Letters to the Editor:
Speakout: I-70 tunnel idea has other benefits
By Gary W. Frey
December 10, 2006


The Rocky Mountain News article of Dec. 2, "Staring at I-70 with tunnel vision," presents a reasonable discussion on the proposed tunnel beneath Vail Mountain. But a few key points not included in the article need to be addressed.

Tunneling would provide a number of benefits resulting in substantial savings that need to be included in any analysis conducted on the proposal.

Current traffic operations on Vail Pass have created an environmental disaster, essentially destroying Black Gore Creek as a viable fishery. Excess winter traction sand has migrated from the roadway, filling the stream bed. A recent survey by the Eagle River Watershed Council found that virtually all beaver dams on the creek have been silted in, eliminating fish habitat.

Particularly important is the fact that this drainage system supports one of the few remaining native populations of Colorado River cutthroat trout.

In 2005, the Colorado Department of Transportation released a Sediment Control Action Plan that called for a $20 million capital investment in various structures as well as hundreds of thousands of dollars in annual maintenance costs for removing sand. These costs would either be unnecessary or greatly reduced by a tunnel.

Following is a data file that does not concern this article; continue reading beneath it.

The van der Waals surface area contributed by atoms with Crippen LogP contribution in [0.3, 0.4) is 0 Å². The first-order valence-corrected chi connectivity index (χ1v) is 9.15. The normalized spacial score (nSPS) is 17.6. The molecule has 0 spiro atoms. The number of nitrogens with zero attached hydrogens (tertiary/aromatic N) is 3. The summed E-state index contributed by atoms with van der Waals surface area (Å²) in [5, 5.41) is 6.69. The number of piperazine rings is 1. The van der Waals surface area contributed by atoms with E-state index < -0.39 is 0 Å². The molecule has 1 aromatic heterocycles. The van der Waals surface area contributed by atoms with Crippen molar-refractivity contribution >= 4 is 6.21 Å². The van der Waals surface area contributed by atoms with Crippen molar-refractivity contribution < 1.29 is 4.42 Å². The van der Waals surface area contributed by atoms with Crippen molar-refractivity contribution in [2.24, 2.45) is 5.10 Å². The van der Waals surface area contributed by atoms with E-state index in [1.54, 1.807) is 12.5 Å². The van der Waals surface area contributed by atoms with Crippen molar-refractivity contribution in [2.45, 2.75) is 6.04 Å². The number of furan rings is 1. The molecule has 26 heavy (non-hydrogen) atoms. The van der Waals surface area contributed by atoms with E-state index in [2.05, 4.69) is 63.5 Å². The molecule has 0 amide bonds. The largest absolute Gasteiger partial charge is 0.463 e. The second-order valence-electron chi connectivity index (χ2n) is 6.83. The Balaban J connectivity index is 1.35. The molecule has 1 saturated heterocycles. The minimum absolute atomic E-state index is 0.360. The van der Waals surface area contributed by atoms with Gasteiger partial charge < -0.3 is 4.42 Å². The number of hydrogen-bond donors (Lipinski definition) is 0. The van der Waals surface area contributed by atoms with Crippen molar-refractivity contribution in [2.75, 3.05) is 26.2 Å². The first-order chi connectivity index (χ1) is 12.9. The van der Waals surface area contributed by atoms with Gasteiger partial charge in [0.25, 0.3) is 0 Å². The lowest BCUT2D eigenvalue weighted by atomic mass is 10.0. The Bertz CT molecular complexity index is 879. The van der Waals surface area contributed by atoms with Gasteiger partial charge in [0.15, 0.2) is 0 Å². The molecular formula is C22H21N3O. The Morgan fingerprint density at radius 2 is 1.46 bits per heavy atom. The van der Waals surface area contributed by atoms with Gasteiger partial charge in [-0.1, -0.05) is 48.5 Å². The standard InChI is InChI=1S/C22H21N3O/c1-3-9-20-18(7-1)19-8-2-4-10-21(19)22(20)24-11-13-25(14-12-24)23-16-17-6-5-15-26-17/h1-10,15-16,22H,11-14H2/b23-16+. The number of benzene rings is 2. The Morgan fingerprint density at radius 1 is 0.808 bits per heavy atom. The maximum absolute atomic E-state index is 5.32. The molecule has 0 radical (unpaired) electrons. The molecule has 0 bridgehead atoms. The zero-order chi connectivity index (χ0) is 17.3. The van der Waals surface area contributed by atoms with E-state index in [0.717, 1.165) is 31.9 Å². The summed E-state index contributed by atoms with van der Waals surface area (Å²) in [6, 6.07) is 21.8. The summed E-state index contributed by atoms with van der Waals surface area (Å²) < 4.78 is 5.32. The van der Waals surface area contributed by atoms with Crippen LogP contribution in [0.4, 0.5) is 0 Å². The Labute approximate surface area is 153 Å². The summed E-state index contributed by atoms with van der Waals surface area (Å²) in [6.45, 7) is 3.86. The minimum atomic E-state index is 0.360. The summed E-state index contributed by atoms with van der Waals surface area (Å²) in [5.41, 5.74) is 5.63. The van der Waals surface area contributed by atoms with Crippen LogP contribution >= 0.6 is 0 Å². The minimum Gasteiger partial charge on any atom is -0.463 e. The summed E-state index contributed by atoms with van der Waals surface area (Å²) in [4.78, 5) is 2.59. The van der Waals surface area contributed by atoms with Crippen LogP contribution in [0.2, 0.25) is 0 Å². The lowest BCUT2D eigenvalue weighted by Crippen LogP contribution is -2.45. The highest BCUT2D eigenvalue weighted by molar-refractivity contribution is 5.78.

Other benefits would derive from a tunnel, including a safer passage through an area of Interstate 70 that is particularly treacherous in winter; travel time would be reduced for commercial and noncommercial uses; and obvious savings in reduced maintenance requirements would also result. CDOT has indicated its intent to develop auxiliary lanes on Vail Pass and has said they will begin studies soon. Construction of the tunnel would obviate the need for auxiliary lanes resulting in additional savings of millions of dollars.

CDOT has said it will prepare an Environmental Assessment, for the Federal Highway Administration, to support federal funding for the expansion project. Ed Fink, referenced in the News story, will conduct the studies. The National Environmental Policy Act requires that the highway administration consider all reasonable alternatives in coming to a decision on the auxiliary lanes project.

Colorado Trout Unlimited has been concerned about the degradation of Black Gore Creek and the unwillingness of CDOT to take positive measures to aggressively address the problem. When they formally announce their intent to conduct environmental studies, Colorado Trout Unlimited will request an in-depth study of the tunnel alternative as a reasonable and technically feasible alternative. We encourage other individuals and groups who have an interest in conservation to also request these studies.

Gary W. Frey is a member of Colorado Trout Unlimited. He is a resident of Lakewood.